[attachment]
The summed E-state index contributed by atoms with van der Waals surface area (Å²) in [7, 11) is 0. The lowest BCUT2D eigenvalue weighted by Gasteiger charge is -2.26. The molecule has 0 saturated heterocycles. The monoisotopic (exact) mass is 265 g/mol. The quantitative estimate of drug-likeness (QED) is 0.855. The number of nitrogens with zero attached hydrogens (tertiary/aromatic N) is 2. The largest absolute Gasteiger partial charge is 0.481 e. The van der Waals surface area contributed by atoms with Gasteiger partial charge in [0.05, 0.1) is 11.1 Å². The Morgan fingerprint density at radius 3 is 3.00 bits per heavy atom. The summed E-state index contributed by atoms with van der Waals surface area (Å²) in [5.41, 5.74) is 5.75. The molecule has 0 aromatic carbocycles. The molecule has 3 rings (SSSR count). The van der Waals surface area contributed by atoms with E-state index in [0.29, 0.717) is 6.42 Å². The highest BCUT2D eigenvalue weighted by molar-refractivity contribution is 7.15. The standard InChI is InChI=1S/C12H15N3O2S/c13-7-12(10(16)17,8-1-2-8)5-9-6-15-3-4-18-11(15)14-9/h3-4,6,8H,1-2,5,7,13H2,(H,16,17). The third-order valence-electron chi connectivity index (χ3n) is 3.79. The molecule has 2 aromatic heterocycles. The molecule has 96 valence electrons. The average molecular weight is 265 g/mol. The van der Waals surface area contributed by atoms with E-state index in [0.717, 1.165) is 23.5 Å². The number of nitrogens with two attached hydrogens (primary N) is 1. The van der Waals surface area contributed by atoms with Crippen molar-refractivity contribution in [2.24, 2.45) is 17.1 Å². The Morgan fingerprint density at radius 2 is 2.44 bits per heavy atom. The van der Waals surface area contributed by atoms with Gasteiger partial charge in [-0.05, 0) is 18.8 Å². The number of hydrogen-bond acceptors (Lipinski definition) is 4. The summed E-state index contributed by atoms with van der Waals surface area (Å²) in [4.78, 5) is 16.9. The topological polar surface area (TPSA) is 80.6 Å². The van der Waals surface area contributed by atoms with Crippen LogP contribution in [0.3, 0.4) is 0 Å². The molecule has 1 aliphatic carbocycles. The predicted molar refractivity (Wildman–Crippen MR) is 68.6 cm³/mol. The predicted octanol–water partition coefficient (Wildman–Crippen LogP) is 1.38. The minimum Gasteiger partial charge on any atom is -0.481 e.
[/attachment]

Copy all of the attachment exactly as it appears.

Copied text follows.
The summed E-state index contributed by atoms with van der Waals surface area (Å²) in [7, 11) is 0. The lowest BCUT2D eigenvalue weighted by Gasteiger charge is -2.26. The molecule has 0 saturated heterocycles. The monoisotopic (exact) mass is 265 g/mol. The quantitative estimate of drug-likeness (QED) is 0.855. The number of nitrogens with zero attached hydrogens (tertiary/aromatic N) is 2. The largest absolute Gasteiger partial charge is 0.481 e. The van der Waals surface area contributed by atoms with Gasteiger partial charge in [0.05, 0.1) is 11.1 Å². The Morgan fingerprint density at radius 3 is 3.00 bits per heavy atom. The summed E-state index contributed by atoms with van der Waals surface area (Å²) in [5.41, 5.74) is 5.75. The molecule has 0 aromatic carbocycles. The molecule has 3 rings (SSSR count). The van der Waals surface area contributed by atoms with E-state index in [0.29, 0.717) is 6.42 Å². The highest BCUT2D eigenvalue weighted by molar-refractivity contribution is 7.15. The standard InChI is InChI=1S/C12H15N3O2S/c13-7-12(10(16)17,8-1-2-8)5-9-6-15-3-4-18-11(15)14-9/h3-4,6,8H,1-2,5,7,13H2,(H,16,17). The third-order valence-electron chi connectivity index (χ3n) is 3.79. The molecule has 2 aromatic heterocycles. The molecule has 96 valence electrons. The average molecular weight is 265 g/mol. The van der Waals surface area contributed by atoms with E-state index in [0.717, 1.165) is 23.5 Å². The number of nitrogens with two attached hydrogens (primary N) is 1. The van der Waals surface area contributed by atoms with Crippen molar-refractivity contribution in [2.24, 2.45) is 17.1 Å². The Morgan fingerprint density at radius 2 is 2.44 bits per heavy atom. The van der Waals surface area contributed by atoms with Gasteiger partial charge in [-0.05, 0) is 18.8 Å². The number of hydrogen-bond acceptors (Lipinski definition) is 4. The summed E-state index contributed by atoms with van der Waals surface area (Å²) in [4.78, 5) is 16.9. The topological polar surface area (TPSA) is 80.6 Å². The van der Waals surface area contributed by atoms with Crippen LogP contribution in [0.3, 0.4) is 0 Å². The molecule has 1 aliphatic carbocycles. The predicted molar refractivity (Wildman–Crippen MR) is 68.6 cm³/mol. The predicted octanol–water partition coefficient (Wildman–Crippen LogP) is 1.38. The minimum Gasteiger partial charge on any atom is -0.481 e.